According to Hoehner, if we could keep a distinction between being gifted by God, and being called by Him to an office in the Church, then 85 to 90% of the problems raised about women's ministry would be resolved.[10] He concludes and encourages that evangelical churches use gifted women to minister inside and outside the local church and that women who have the gift of pastor-teacher use their gifts in parachurch situations such as mission organizations, colleges, or seminaries. Hoehner even encourages the ordination of women in recognition of her giftedness, but with a "clear understanding that her ordination is not a recognition of office"![11]

Because I am challenged to live my life as a woman, I cannot help asking Mr. Hoehner if, for him, the real difference or distinction between being gifted and holding an office within the church just might rest in the matter of receiving a paycheck for the work. (I am no "feminist," but would any male be so treated?)

In conclusion, I want to tell the sequence of events as they happened to me in my walk with the Lord in all of this. First, I must make clear the fact that I did not seek this change of thinking regarding women in ministry. I am very comfortable in my church and am loathe to change. I have loved this particular church more than any before in my life, so one can readily see that my heart is truly seeking God and not self.

After I was told I made you uncomfortable when I was teaching, I became convinced, through the process of logically reasoning it out, that something was very, very wrong. After much prayer about it, the only thing I could come up with is the fact of my gender. Well, I reasoned, God made me this way. But because I am a woman, there is something "unacceptable" about me. But what?? As I continued to think about it, I reasoned that if there is something unacceptable about me, then there is something incomplete about Christ's Redemption of me! But I know that the horizon of the Redemption reaches the horizon of the Fall, and that includes the guilt and stigma of every woman who has ever lived. I finally began to realize that my church's view of the Atonement must be flawed. Is this true?

The very next day I received in the mail a book that I had ordered, and I was shocked when I realized that the author had come to the same conclusion that I had the evening before. And this author lived from 1856 to 1946. She called this exclusion of women from leadership roles in churches "doing penance" for Eve's sin.[12] "Penance," she wrote, "has no purpose excepting to expiate guilt. When women are taught that they must take a specially lowly position; that they must meet their husbands' sexual demands with unquestioning obedience; that they must be silent in church; or go veiled; must not preach or teach; that they must have no part in church government,--and all because Eve sinned, they are taught to do penance, and they are taught thereby that in some sense guilt adheres to them. The teaching of all these things (whether acknowledged or not), is precisely what Tertullian dared to say, namely: 'God's verdict on the sex still holds good, and the sex's guilt must still hold also.'" It's as if Christ's atonement is not sufficient for Eve's sin! Apparently, Tertullian never read Romans 5:12 for the Apostle Paul wrote: Therefore as sin came into the world through one MAN, and death as the result of sin, so death spread to all men, (no one being able to stop it or to escape its power) because all men sinned. (Amplified Bible)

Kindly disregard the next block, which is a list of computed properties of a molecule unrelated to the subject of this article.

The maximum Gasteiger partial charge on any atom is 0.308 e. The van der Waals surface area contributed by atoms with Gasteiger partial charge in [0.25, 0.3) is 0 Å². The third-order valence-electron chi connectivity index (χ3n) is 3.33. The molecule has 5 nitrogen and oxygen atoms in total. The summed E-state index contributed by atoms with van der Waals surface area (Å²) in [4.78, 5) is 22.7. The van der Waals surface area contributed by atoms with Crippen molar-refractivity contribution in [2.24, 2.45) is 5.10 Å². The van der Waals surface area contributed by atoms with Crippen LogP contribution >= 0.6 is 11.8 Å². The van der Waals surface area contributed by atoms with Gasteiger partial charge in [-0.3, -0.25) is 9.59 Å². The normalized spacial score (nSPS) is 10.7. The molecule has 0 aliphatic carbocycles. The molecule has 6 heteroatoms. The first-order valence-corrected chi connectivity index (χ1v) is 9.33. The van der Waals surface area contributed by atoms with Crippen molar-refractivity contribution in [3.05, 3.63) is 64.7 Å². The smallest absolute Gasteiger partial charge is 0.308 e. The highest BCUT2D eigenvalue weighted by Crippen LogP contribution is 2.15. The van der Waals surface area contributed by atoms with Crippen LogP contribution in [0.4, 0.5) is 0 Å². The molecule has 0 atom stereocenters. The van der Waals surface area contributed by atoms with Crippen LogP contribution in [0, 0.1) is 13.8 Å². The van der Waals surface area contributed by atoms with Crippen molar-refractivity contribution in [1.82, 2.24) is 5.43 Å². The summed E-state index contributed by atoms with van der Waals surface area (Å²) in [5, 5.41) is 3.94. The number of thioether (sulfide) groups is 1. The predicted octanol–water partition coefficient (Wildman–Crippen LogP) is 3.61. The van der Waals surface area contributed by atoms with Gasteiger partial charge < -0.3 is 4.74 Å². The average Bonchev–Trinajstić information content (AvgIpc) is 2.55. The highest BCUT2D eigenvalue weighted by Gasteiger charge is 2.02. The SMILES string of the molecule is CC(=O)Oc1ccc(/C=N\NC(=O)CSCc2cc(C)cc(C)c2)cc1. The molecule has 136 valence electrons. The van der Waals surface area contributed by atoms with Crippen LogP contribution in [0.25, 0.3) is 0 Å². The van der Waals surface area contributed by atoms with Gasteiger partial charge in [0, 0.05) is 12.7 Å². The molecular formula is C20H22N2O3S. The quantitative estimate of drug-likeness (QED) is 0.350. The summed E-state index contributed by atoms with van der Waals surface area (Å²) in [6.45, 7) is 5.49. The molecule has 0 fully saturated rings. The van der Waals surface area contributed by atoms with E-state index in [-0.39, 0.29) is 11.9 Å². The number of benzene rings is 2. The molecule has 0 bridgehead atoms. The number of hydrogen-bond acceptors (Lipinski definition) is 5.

I find it not surprising at all that all of this has happened after I spent a time of prayer face down on my living room carpet sometime during the first half of November 2010. I remember telling God that I wanted to know Him better "no matter what, and to keep me teachable." He is graciously answering that prayer. And please know I am praying for you in all of this, too, that you will also be teachable, because isn't that how it's best to be? Thanks for being willing to go through this with me.

Alice S.

[1]Catherine Clark Kroeger and Richard C. Kroeger, I Suffer Not a Woman (Grand Rapids: Baker, 1992) 88
[2]Maria L Boccia, "Hidden History of Women Leaders of the Church," Journal of Biblical Equality, September 1990, 58
[3]Constance J. Tarasar, "Women in the Mission of the Church: Theological and Historical Reflections," International Review of Mission 81, no. 322 (April 1992) 195
[4]Kenneth S. Kantzer, "Proceed With Care," Christianity Today, October 3, 1986
[5]Stanley J. Grenz and Denise Muir Kjesbo, Women in the Church (Downers Grove,Il: InterVarsity Press, 1995) 37
[6]Boccia 40
[7]Boccia 59-60
[8]Grenz 40
[9]Grenz 43
[10]Harold W. Hoehner, "Can A Woman Be a Pastor-Teacher?" Journal of the Evangelical Theological Society, Vol 50, no. 4, December 2007, 771
[11]Hoehner 771
[12]Katherine C. Bushnell, God's Word to Women-orig.1921 (LaVergne, TN: CBE Publishers, reprinted 2010) 321